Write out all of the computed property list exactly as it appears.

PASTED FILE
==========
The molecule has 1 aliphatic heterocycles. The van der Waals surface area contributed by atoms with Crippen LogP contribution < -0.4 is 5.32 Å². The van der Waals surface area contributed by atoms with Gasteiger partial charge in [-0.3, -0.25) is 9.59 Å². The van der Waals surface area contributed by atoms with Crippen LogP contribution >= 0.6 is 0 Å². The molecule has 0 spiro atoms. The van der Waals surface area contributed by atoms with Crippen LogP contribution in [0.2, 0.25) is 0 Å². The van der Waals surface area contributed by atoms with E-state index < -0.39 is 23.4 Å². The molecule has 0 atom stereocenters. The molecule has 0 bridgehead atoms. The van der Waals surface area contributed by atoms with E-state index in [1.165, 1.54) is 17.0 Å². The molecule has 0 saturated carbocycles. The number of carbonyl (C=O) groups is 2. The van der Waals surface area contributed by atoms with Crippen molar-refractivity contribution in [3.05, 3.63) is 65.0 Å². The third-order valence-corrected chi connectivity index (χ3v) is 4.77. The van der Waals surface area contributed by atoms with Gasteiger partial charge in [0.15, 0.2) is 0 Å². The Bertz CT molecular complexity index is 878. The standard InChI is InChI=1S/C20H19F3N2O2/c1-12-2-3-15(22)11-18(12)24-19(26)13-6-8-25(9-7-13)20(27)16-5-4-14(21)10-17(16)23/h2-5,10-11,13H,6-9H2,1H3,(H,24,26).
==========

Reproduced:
The molecule has 1 aliphatic heterocycles. The van der Waals surface area contributed by atoms with Crippen LogP contribution < -0.4 is 5.32 Å². The van der Waals surface area contributed by atoms with Gasteiger partial charge in [-0.3, -0.25) is 9.59 Å². The van der Waals surface area contributed by atoms with Crippen LogP contribution >= 0.6 is 0 Å². The molecule has 0 spiro atoms. The van der Waals surface area contributed by atoms with Crippen LogP contribution in [0.2, 0.25) is 0 Å². The van der Waals surface area contributed by atoms with E-state index < -0.39 is 23.4 Å². The molecule has 0 atom stereocenters. The molecule has 0 bridgehead atoms. The van der Waals surface area contributed by atoms with E-state index in [1.165, 1.54) is 17.0 Å². The molecule has 0 saturated carbocycles. The number of carbonyl (C=O) groups is 2. The van der Waals surface area contributed by atoms with Crippen molar-refractivity contribution in [3.05, 3.63) is 65.0 Å². The third-order valence-corrected chi connectivity index (χ3v) is 4.77. The van der Waals surface area contributed by atoms with Gasteiger partial charge in [0.15, 0.2) is 0 Å². The Bertz CT molecular complexity index is 878. The standard InChI is InChI=1S/C20H19F3N2O2/c1-12-2-3-15(22)11-18(12)24-19(26)13-6-8-25(9-7-13)20(27)16-5-4-14(21)10-17(16)23/h2-5,10-11,13H,6-9H2,1H3,(H,24,26).